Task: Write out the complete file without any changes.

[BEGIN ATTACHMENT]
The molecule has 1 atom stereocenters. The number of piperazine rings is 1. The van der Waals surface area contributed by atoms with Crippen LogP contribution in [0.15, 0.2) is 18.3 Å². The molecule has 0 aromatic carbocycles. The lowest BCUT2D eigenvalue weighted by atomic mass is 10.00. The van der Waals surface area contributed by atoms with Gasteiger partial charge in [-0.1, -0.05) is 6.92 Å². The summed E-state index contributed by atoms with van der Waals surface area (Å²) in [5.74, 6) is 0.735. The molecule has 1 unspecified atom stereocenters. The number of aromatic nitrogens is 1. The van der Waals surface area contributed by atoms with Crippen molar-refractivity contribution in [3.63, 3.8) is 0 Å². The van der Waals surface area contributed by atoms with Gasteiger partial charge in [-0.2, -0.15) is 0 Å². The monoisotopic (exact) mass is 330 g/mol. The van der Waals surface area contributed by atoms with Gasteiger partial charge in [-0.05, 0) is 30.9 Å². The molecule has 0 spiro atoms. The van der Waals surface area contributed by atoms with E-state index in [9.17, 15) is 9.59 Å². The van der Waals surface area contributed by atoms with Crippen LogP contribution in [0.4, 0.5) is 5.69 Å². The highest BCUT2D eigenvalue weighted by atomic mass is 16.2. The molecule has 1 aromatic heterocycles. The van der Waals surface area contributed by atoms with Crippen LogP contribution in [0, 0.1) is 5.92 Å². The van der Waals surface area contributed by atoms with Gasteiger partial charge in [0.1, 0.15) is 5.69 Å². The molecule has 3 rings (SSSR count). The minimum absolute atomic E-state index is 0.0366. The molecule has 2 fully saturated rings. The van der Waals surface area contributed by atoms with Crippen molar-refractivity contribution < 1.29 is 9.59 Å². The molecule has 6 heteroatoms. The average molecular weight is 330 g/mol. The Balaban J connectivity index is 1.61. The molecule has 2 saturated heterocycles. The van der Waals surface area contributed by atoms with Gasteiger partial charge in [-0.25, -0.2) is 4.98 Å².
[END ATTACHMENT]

The molecule has 1 atom stereocenters. The number of piperazine rings is 1. The van der Waals surface area contributed by atoms with Crippen LogP contribution in [0.15, 0.2) is 18.3 Å². The molecule has 0 aromatic carbocycles. The lowest BCUT2D eigenvalue weighted by atomic mass is 10.00. The van der Waals surface area contributed by atoms with Gasteiger partial charge in [-0.1, -0.05) is 6.92 Å². The summed E-state index contributed by atoms with van der Waals surface area (Å²) in [5.74, 6) is 0.735. The molecule has 1 unspecified atom stereocenters. The number of aromatic nitrogens is 1. The van der Waals surface area contributed by atoms with Crippen molar-refractivity contribution in [3.63, 3.8) is 0 Å². The van der Waals surface area contributed by atoms with Gasteiger partial charge in [-0.2, -0.15) is 0 Å². The monoisotopic (exact) mass is 330 g/mol. The van der Waals surface area contributed by atoms with Gasteiger partial charge in [-0.05, 0) is 30.9 Å². The molecule has 0 spiro atoms. The van der Waals surface area contributed by atoms with E-state index in [9.17, 15) is 9.59 Å². The van der Waals surface area contributed by atoms with Crippen LogP contribution in [0.4, 0.5) is 5.69 Å². The highest BCUT2D eigenvalue weighted by atomic mass is 16.2. The molecule has 1 aromatic heterocycles. The van der Waals surface area contributed by atoms with Crippen LogP contribution in [0, 0.1) is 5.92 Å². The van der Waals surface area contributed by atoms with Gasteiger partial charge in [0.1, 0.15) is 5.69 Å². The molecule has 3 rings (SSSR count). The minimum absolute atomic E-state index is 0.0366. The molecule has 2 fully saturated rings. The van der Waals surface area contributed by atoms with Crippen molar-refractivity contribution < 1.29 is 9.59 Å². The molecule has 6 heteroatoms. The average molecular weight is 330 g/mol. The Balaban J connectivity index is 1.61. The molecule has 2 saturated heterocycles. The van der Waals surface area contributed by atoms with Gasteiger partial charge in [-0.25, -0.2) is 4.98 Å².